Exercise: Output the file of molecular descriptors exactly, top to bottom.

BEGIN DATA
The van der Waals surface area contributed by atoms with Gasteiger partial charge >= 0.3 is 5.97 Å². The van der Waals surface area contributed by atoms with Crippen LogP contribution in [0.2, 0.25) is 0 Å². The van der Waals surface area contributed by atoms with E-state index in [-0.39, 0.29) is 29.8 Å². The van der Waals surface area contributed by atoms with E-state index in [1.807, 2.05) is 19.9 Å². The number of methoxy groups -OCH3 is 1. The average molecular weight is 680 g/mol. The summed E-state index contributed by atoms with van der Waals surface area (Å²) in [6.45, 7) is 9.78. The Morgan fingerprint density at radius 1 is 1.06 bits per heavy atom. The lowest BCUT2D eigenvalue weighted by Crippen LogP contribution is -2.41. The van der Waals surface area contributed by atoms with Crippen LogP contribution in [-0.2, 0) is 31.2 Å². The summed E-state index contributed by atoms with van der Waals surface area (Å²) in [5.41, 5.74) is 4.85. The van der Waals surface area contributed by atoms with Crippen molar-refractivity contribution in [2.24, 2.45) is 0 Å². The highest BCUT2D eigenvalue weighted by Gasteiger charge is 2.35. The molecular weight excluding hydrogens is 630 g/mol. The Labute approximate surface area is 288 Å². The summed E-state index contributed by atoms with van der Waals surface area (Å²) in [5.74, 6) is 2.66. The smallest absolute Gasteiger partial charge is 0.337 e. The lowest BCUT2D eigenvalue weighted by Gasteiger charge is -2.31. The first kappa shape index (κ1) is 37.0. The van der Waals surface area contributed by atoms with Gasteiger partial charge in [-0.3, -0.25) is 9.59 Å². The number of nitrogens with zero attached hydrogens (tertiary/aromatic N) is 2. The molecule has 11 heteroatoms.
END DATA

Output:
The van der Waals surface area contributed by atoms with Gasteiger partial charge >= 0.3 is 5.97 Å². The van der Waals surface area contributed by atoms with Crippen LogP contribution in [0.2, 0.25) is 0 Å². The van der Waals surface area contributed by atoms with E-state index in [-0.39, 0.29) is 29.8 Å². The van der Waals surface area contributed by atoms with E-state index in [1.807, 2.05) is 19.9 Å². The number of methoxy groups -OCH3 is 1. The average molecular weight is 680 g/mol. The summed E-state index contributed by atoms with van der Waals surface area (Å²) in [6.45, 7) is 9.78. The Morgan fingerprint density at radius 1 is 1.06 bits per heavy atom. The lowest BCUT2D eigenvalue weighted by Crippen LogP contribution is -2.41. The van der Waals surface area contributed by atoms with Crippen LogP contribution in [-0.2, 0) is 31.2 Å². The summed E-state index contributed by atoms with van der Waals surface area (Å²) in [5.41, 5.74) is 4.85. The van der Waals surface area contributed by atoms with Crippen molar-refractivity contribution in [2.24, 2.45) is 0 Å². The highest BCUT2D eigenvalue weighted by Gasteiger charge is 2.35. The molecular weight excluding hydrogens is 630 g/mol. The Labute approximate surface area is 288 Å². The summed E-state index contributed by atoms with van der Waals surface area (Å²) in [5.74, 6) is 2.66. The smallest absolute Gasteiger partial charge is 0.337 e. The lowest BCUT2D eigenvalue weighted by Gasteiger charge is -2.31. The first kappa shape index (κ1) is 37.0. The van der Waals surface area contributed by atoms with Gasteiger partial charge in [-0.3, -0.25) is 9.59 Å². The number of nitrogens with zero attached hydrogens (tertiary/aromatic N) is 2. The molecule has 11 heteroatoms.